Are You Using Banking Alerts? If Not, It’s Time!
With scammers out to get your last time, if you’re not already using banking alerts, you should check with your bank for options.
I checked for banking alerts after a call from a number claiming to be my bank’s fraud department.
I use those alerts to notify me when there is a charge out of my accounts above a certain figure. In this case, I hadn’t received one.
The recorded voice sounded like the voice my bank’s actual automated system uses. I had every reason to think it was legitimate. But with the sheer number of false calls we receive these days, I wasn’t willing to trust it. So I hung up and called my bank directly.
It turns out the call was legitimate and it was my bank’s fraud center calling to see if I had made a purchase at an auto parts store in Virginia. I told them I hadn’t been to Virginia in years.
They assured me they had declined the purchase — in the amount of about $54 — because they suspected as much. That’s why I hadn’t received any banking alerts about any charges on my account.
Thieves want your money!
My bank’s fraud center explained that somewhere along the way, someone had gotten hold of my debit card number and created a duplicate card. I don’t begin to know how this works, but apparently, some less-than-honest employee pulled it off.
But thanks to the new fancy chips in credit cards these days, it’s getting more difficult for scammers to operate. Unable to duplicate the chip, they rely on a “swipe-only” card. At bank fraud centers these days, swiping a credit or debit card automatically raises a red flag.
In this case, the fraud center saw that a card with my number was being swiped rather than inserted into a chip reader, and something told them it wasn’t a legitimate purchase. They stopped the transactions in its tracks before I lost a dime.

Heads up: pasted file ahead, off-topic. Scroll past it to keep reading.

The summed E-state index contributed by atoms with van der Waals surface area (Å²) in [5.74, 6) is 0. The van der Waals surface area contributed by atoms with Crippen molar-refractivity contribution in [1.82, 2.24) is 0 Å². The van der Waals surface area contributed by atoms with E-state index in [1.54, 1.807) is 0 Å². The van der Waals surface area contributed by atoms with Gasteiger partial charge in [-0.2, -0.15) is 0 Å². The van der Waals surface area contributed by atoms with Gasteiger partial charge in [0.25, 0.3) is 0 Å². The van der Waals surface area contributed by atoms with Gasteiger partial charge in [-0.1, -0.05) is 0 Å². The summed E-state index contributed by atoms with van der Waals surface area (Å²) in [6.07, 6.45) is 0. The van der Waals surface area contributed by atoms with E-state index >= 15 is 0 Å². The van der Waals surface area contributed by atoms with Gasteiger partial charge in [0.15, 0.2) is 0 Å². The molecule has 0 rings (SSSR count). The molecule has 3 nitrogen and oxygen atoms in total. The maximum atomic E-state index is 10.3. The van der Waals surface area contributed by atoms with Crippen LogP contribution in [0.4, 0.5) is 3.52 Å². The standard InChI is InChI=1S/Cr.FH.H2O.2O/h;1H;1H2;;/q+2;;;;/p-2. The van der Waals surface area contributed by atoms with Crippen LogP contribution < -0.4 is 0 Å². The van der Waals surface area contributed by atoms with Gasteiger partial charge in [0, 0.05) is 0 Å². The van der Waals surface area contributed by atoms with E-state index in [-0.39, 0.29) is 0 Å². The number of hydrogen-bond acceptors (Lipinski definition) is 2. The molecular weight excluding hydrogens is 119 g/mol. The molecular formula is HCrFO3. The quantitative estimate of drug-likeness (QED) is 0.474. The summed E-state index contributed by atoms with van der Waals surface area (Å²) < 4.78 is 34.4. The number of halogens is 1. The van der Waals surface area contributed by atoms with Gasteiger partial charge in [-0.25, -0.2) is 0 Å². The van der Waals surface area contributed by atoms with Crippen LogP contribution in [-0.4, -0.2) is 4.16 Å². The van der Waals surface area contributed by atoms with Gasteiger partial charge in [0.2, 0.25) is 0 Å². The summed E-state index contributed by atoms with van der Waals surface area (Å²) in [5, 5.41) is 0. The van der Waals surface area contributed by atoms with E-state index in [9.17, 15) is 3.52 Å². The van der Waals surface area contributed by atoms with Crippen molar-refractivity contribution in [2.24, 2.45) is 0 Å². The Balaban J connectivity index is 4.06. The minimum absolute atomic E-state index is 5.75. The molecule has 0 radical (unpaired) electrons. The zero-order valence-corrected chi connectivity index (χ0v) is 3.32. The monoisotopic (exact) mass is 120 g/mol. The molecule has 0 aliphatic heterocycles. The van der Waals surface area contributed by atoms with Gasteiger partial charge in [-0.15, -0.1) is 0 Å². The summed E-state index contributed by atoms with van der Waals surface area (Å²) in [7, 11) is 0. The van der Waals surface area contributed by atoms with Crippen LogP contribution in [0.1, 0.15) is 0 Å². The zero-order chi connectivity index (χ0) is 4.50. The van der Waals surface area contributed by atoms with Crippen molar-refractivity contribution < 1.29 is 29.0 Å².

I thanked them for their help and quick thinking.
Banking alerts would have been my second line of defense.
Credit cards are one thing: you get a statement every month and have a little more time to react if you see fraudulent activity on your account.
But with bank accounts, someone could drain your checking or savings accounts dry well before you know it if you wait for your monthly banking statements, and we don’t always have time to log in to our bank website every day.
In my case, I’ve set up banking alerts to let me know whenever there’s a charge to my checking account over a certain, low amount. If the fraudulent charge in Virginia had gone through, I’d have been alerted immediately. I could have then called the fraud center before they called me.
If a larger purchase had gone through, say $300 or so, that could have impacted how much money I had in my account for my bills and payments. If I didn’t know about it right away, it could have led to overdraft charges!
Whenever I make a purchase, I receive the alert about the debit within about two minutes of using the card.
These alerts allow me to stay in control and always be aware.
If you aren’t using them, I recommend you check with your bank and see what your options are! It’s well worth it!